Over 500,000 killed in America’s post 9/11 conflicts, study finds

Editor’s note: Breaking views are thoughts from individual members of the editorial board on today’s headlines.

Between 480,000 and 507,000 people have lost their lives due to war violence in Afghanistan, Iraq and Pakistan since 2001, according to a ew report from the Costs of War Project, based out of Brown University.

The report, written by Neta Crawford, a professor of political science at Boston University, notes that this tally does not include “indirect” losses of life like deaths attributable to “loss of access to food, water, health facilities, electricity or other infrastructure.”

Overall, more than half of the dead were civilians. Nearly 7,000 were American soldiers and sailors. In addition, the report notes that over 53,700 U.S. soldiers and sailors have been wounded in the post-9/11 conflicts. The long-term consequences of physical and mental trauma experienced in all these conflicts will be experienced by countless veterans for decades to come.

Further, the wars have created over 3 million refugees, while internally displacing millions more.

“This update just scratches the surface of the human consequences of 17 years of war,” the report concludes.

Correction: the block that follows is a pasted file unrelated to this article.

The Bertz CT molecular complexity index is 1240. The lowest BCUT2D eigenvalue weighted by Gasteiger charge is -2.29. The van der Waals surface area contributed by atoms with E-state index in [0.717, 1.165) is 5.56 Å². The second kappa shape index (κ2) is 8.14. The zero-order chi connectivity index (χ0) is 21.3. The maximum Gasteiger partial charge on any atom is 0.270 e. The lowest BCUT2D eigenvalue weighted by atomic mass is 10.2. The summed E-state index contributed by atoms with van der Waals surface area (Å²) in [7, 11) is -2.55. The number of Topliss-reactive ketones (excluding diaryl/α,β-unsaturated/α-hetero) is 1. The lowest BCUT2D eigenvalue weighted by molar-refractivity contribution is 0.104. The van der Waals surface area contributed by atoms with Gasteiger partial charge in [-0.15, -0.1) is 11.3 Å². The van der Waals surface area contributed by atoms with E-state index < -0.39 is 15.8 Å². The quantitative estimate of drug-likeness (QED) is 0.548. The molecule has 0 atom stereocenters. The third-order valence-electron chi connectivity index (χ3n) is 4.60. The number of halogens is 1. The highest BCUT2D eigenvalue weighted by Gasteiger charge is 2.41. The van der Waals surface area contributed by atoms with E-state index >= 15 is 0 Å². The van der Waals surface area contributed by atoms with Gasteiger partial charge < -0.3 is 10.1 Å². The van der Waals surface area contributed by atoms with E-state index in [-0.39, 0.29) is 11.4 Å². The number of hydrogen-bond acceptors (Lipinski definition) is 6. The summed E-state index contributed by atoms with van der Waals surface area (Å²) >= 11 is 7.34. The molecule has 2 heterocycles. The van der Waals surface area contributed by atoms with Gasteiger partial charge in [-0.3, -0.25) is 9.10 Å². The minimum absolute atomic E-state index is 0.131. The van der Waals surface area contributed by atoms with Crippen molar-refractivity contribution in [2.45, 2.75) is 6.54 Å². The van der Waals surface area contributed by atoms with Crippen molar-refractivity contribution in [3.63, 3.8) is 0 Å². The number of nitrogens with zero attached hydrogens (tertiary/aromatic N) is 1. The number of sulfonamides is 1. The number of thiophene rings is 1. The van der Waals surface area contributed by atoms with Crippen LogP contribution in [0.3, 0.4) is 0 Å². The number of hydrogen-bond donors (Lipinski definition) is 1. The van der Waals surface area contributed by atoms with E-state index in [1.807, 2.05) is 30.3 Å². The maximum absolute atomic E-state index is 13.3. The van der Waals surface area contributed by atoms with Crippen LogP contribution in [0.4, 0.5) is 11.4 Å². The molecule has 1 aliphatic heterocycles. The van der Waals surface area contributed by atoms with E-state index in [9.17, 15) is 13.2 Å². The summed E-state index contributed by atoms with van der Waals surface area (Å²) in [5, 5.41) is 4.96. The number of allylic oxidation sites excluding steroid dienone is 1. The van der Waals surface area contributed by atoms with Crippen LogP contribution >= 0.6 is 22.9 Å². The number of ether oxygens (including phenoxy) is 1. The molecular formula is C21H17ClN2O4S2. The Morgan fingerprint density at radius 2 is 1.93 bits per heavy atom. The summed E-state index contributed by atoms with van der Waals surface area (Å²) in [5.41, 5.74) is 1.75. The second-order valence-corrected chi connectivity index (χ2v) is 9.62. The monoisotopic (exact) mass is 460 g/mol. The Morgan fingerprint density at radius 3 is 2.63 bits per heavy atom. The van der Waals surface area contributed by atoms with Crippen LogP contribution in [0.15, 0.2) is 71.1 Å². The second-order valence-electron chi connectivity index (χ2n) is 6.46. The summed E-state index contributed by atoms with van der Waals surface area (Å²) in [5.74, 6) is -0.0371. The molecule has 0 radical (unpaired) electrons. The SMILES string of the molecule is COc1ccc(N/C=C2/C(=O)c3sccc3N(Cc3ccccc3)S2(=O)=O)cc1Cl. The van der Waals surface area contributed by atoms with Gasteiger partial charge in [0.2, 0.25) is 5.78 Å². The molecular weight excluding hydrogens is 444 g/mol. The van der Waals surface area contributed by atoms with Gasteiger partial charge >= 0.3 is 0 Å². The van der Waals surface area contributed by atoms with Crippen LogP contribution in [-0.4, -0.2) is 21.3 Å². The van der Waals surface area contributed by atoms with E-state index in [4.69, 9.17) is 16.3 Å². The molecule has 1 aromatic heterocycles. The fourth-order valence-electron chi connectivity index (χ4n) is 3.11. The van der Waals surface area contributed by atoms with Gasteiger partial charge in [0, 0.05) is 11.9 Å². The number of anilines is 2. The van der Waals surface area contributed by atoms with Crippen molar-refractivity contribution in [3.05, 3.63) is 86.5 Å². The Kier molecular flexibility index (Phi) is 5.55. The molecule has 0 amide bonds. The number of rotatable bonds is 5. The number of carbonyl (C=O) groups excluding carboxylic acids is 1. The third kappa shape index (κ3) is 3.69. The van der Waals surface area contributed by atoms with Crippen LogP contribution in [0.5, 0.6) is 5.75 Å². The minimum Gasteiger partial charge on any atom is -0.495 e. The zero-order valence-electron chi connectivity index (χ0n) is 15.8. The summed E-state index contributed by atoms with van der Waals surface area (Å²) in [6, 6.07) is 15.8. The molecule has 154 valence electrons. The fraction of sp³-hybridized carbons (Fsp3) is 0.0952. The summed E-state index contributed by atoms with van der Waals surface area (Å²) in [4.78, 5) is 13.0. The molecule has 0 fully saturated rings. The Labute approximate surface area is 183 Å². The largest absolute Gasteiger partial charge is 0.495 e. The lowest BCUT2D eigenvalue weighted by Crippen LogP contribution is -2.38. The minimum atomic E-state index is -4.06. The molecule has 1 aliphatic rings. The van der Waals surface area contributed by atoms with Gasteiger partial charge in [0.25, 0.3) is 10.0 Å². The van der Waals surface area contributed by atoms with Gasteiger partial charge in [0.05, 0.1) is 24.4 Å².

When one contemplates the additional suffering and deaths connected to interventions in places like Libya and Syria, the disturbing picture becomes only harder to fully comprehend.

Meanwhile, all of this suffering and loss of life has come at great financial cost. Prior research from the Costs of War Project have put the cost of America’s post-9/11 conflicts at $5.6 trillion.

It’s not clear to me if America is any closer to scaling back its dangerous and deadly foreign policy.

President Trump has on the one hand rightly said that our interventions have left us with “nothing except death and destruction,” while at the same time ramping up military spending.

On the bright side, Rep. Barbara Lee has fortunately received more and more support across the political spectrum for her efforts to end the 2001 Authorization for Use of Military Force, while other bipartisan sets of House members have emerged to call for an end to presidential wars. America, and the world, needs a lot more of that.

Here’s to hoping the wasteful and destructive foreign policy of the last two decades comes to an end soon.

Sal Rodriguez is an editorial writer and columnist for the Southern California News Group. He may be reached at salrodriguez@scng.com


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